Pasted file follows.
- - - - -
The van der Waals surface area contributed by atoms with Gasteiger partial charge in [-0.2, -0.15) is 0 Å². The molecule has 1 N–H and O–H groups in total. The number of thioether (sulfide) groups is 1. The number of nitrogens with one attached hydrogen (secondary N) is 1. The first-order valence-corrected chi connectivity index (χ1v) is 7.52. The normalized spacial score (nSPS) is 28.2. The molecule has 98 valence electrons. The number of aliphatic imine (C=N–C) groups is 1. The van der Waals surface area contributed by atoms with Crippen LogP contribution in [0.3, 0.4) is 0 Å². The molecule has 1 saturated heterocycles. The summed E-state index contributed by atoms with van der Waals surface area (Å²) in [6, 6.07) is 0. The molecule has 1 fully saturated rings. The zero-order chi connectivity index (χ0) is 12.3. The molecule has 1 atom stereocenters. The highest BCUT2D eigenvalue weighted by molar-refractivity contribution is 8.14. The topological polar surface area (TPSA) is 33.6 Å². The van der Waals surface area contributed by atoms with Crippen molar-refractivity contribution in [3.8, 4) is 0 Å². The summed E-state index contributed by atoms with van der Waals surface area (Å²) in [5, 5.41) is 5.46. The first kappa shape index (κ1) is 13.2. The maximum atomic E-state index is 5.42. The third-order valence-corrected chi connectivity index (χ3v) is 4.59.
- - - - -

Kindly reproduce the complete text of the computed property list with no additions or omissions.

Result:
The van der Waals surface area contributed by atoms with Gasteiger partial charge in [-0.2, -0.15) is 0 Å². The molecule has 1 N–H and O–H groups in total. The number of thioether (sulfide) groups is 1. The number of nitrogens with one attached hydrogen (secondary N) is 1. The first-order valence-corrected chi connectivity index (χ1v) is 7.52. The normalized spacial score (nSPS) is 28.2. The molecule has 98 valence electrons. The number of aliphatic imine (C=N–C) groups is 1. The van der Waals surface area contributed by atoms with Crippen LogP contribution in [0.3, 0.4) is 0 Å². The molecule has 1 saturated heterocycles. The summed E-state index contributed by atoms with van der Waals surface area (Å²) in [6, 6.07) is 0. The molecule has 1 fully saturated rings. The zero-order chi connectivity index (χ0) is 12.3. The molecule has 1 atom stereocenters. The highest BCUT2D eigenvalue weighted by molar-refractivity contribution is 8.14. The topological polar surface area (TPSA) is 33.6 Å². The van der Waals surface area contributed by atoms with Crippen molar-refractivity contribution in [3.8, 4) is 0 Å². The summed E-state index contributed by atoms with van der Waals surface area (Å²) in [5, 5.41) is 5.46. The first kappa shape index (κ1) is 13.2. The maximum atomic E-state index is 5.42. The third-order valence-corrected chi connectivity index (χ3v) is 4.59.